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Roadrunners showed intestinal fortitude on way to AHL Pacific Division championship
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Roadrunners showed intestinal fortitude on way to AHL Pacific Division championship

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Michael Bunting, left, and the Roadrunners needed each and every point they earned in winning the Pacific Division championship.

Closure might be a long time coming for Tucson Roadrunners coach Jay Varady, even if he is able to put the ups, downs, and eventual division championship his team secured into perspective.

“I think of it like I think of the calendar, or our (game) schedule. You control what we can control,” Varady said. “We couldn’t control anything that happened in this situation.”

This situation, of course, is the full shutdown of the American Hockey League season, announced Monday after a vote by the league’s board of governors amid the ongoing coronavirus pandemic. The league had been on pause since March 12.

But what Varady and his staff could control in many respects, and the evidence shows they did it all season long, was putting a team on the ice that wouldn’t just compete.

The Roadrunners won. A lot.

Varady admits the team’s second AHL’s Pacific Division championship in three seasons wasn’t what anyone envisioned. The Roadrunners (36-19-1-2 in 58 games played, for a .647 point percentage) ended their season four-hundredths of a percent ahead of the Colorado Eagles (34-18-3-1; 56 games; .643).

Colorado is the opponent Tucson faces more than any other each season — a whopping 12 times in a typical 68-game regular-season slate.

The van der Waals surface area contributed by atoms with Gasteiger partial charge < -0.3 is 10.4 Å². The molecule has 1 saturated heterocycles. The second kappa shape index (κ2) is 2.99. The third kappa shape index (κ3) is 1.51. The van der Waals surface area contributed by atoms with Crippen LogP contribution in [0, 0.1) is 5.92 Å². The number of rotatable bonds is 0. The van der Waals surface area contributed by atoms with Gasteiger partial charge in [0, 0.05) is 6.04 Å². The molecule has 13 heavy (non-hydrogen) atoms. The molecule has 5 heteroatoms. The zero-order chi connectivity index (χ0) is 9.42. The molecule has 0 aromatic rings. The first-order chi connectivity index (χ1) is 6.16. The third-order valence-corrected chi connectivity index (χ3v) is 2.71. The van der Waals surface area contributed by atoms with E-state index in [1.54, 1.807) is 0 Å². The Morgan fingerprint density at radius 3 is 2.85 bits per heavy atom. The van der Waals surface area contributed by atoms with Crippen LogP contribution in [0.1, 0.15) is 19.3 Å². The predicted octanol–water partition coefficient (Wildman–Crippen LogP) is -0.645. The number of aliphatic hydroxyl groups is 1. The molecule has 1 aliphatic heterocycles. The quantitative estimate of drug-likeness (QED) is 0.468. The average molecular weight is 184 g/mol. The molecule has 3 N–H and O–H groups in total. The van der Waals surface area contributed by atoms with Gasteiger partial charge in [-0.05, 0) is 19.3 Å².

The Roadrunners will absolutely take the honor, and, someday down the road, Varady said, he’ll enjoy seeing a Pacific Division championship banner hanging in the southeast corner of Tucson Arena.

“I think hanging banners are important parts of legacies,” said Varady, who finished his second season in charge.

“If you’re a player on the Tucson Roadrunners and you come back five or 10, even 20 years from now, and the team’s playing still, you’ve got your kid with you, and you can say, ‘Hey, see that second banner over there? We were part of that team.

“That’s meaningful,” he added. “It’s a lot of effort by so many people”

Whenever that moment comes, Varady is certain he — and his players — will have closure on the 2019-20 season. It’s just not here yet.

Varady said there are “just still so many unknowns out there” — including whether the NHL will try to finish the season. The Roadrunners are the top minor-league affiliate of the NHL’s Coyotes.

“The (AHL season) has come to a close, but there’s still this potential that the National Hockey League season may start up,” Varady said, speaking this week by phone from his family’s home in Everett, Washington, just north of Seattle. “Are there going to be a group of our players coming back for that in some way?

“I’m still kind of — I wouldn’t say staying on my toes, but still trying to stay ready,” he added, noting that he’s still in touch with players and working on keeping them ready, too – from afar. “I think if you end up with closure on the season completely, I don’t know if our guys will be ready if and when (the NHL) call comes.”